Evaluating Double Integrals over General Domains Examples 2

Evaluating Double Integrals over General Domains Examples 2

Recall from the Evaluating Double Integrals over General Domains page that we can evaluate double integrals over general domains by breaking them up into their respective iterated integrals.

• For type 1 regions ($y$-simple domains) $D = \{ (x, y) : a ≤ x ≤ b , g_1 (x) ≤ y ≤ g_2(x) \}$ where $g_1$ and $g_2$ are continuous, then:
(1)
\begin{align} \quad \iint_D f(x, y) \: dA = \int_a^b \int_{g_1(x)}^{g_2(x)} f(x, y) \: dy \:dx \end{align}
• For type 2 regions ($x$-simple domains) $D = \{ (x, y) : h_1(y) ≤ x ≤ h_2(y), c ≤ y ≤ d \}$ where $h_1(y)$ and $h_2(y)$ are continuous, then:
(2)
\begin{align} \quad \iint_D f(x, y) \: dA = \int_c^d \int_{h_1(y)}^{h_2(y)} f(x, y) \: dx \: dy \end{align}

We will now look at some more examples of evaluating double integrals over general domains. More examples can be found on the following pages:

Example 1

Evaluate the double integral $\iint_D y^2 e^{xy} \: dA$ where $D = \{ (x, y) \in \mathbb{R}^2 : 0 ≤ x ≤ y, 0 ≤ y ≤ 2 \}$.

We note that $D$ is a type 2 ($x$-simple) region and thus we have that:

(3)
\begin{align} \quad \iint_D y^2 e^{xy} \: dA = \int_0^2 \int_0^y y^2 e^{xy} \: dx \: dy = \int_0^2 \left [ y e^{xy} \right ]_{x = 0}^{x = y} \: dy = \int_0^2 y e^{y^2} - y \: dy = \int_0^2 ye^{y^2} \: dy - \int y \: dy \end{align}

Let $u = y^2$ so that $du = 2y \: dy$ and $\frac{1}{2} du = y \: du$. So for some $\alpha, \beta \in \mathbb{R}$ we have that:

(4)
\begin{align} \quad = \frac{1}{2} \int_{\alpha}^{\beta} e^u \: du - \int y \: dy = \frac{1}{2} e^u \biggr \rvert_{u = \alpha}^{u = \beta} - \frac{1}{2} [y^2]_{y=0}^{y=2} = \frac{1}{2} e^{y^2} \biggr \rvert_{y = 0}^{y = 2} - \frac{1}{2} [4 - 0 ] = \frac{1}{2} (e^4 - 1) - 2 = \frac{e^4 - 5}{2} \end{align}

Example 2

Evaluate the double integral $\iint_D e^{y^3} \: dA$ where $D = \{ (x, y) \in \mathbb{R}^2 : 0 ≤ x ≤ 1 , \sqrt{x} ≤ y ≤ 1 \}$.

First note that if we try to evaluate this double integral as an iterated integral by integrating with respect to $y$ first, we get that:

(5)
\begin{align} \quad \iint_D e^{y^3} \: dA= \int_0^1 \int_{\sqrt{y}}^{1} e^{y^3} \: dy \: dx \end{align}

However, we cannot compute $\int_{\sqrt{y}}^{1} e^{y^3} \: dy$ since we cannot anti-differentiate $e^{y^3}$ with elementary functions. Let's try to rewrite our type 1 domain into a type 2 domain.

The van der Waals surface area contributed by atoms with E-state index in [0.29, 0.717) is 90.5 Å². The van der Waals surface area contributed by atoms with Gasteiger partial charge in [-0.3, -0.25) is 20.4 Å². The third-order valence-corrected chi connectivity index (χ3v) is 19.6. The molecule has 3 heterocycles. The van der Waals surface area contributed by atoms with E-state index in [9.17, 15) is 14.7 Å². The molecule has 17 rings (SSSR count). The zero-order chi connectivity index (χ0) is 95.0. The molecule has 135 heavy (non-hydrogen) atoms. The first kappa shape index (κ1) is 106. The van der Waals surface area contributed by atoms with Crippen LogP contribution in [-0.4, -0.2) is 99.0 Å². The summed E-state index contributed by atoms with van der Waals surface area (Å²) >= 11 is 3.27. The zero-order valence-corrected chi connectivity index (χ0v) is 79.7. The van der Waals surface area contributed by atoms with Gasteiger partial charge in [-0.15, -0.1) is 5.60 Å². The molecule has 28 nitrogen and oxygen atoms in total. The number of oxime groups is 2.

We are given that $0 ≤ x ≤ 1$ (*) and $\sqrt{x} ≤ y ≤ 1$ (x). Since (*) holds, we see that $0 ≤ y ≤ 1$ from (x). Now we need to find bounds for $x$. If $\sqrt{x} ≤ y$ then $x ≤ y^2$. But from (*) we have that $0 ≤ x$ and so $0 ≤ x ≤ y^2$. Thus $D = \{ (x, y) \in \mathbb{R}^2 : 0 ≤ x ≤ y^2, 0 ≤ y ≤ 1 \}$ and so:

(6)
\begin{align} \quad \iint_D e^{y^3} \: dA = \int_0^1 \int_0^{y^2} e^{y^3} \: dx \: dy = \int_0^1 \left [ xe^{y^3} \right ]_{x=0}^{x=y^2} \: dy = \int_0^1 y^2 e^{y^3} \: dy \end{align}

We now need to use substitution to evaluate this integral. Let $u = y^3$ so that $du = 3y^2 \: dy$ and $\frac{1}{3} du = y^2 \: dy$. Then for some $\alpha, \beta \in \mathbb{R}$ we have that:

(7)
\begin{align} \quad = \frac{1}{3} \int_{\alpha}^{\beta} e^u \: du = \frac{1}{3} \left [ e^u \right ]_{u = \alpha}^{u = \beta} = \frac{1}{3} \left [ e^{y^2} \right ]_{y = 0}^{y = 1} = \frac{1}{3}(e - 1) = \frac{e - 1}{3} \end{align}

Example 3

Evaluate the double integral $\iint_D x y^2 e^x \: dA$ where $D = \{ (x, y) \in \mathbb{R}^2 : 0 ≤ x ≤ 1, 0 ≤ y ≤ x^2 \}$.

(8)
\begin{align} \quad \iint_D x y^2 e^x \: dA = \int_0^1 \int_0^{x^2} xy^2 e^x \: dy \: dx = \int_0^1 \left [ \frac{xy^3e^x}{3} \right ]_{y=0}^{y = x^2} \: dx = \int_0^1 \frac{x^7 e^{x}}{3} \: dx \end{align}

Evaluating the integral above is a lengthly process but can be done by using integration by parts or tabular integration which is preferred. We get that:

(9)
\begin{align} \quad \int_0^1 \frac{x^9 e^x}{3} \: dx = \frac{1}{3} \left [ (x^7 - 7x^6 + 42x^5 - 210x^4 + 840x^3 - 2520x^2 + 5040x - 5040)e^x \right]_{x=0}^{x=1} = \frac{-1854e + 5040}{3} \end{align}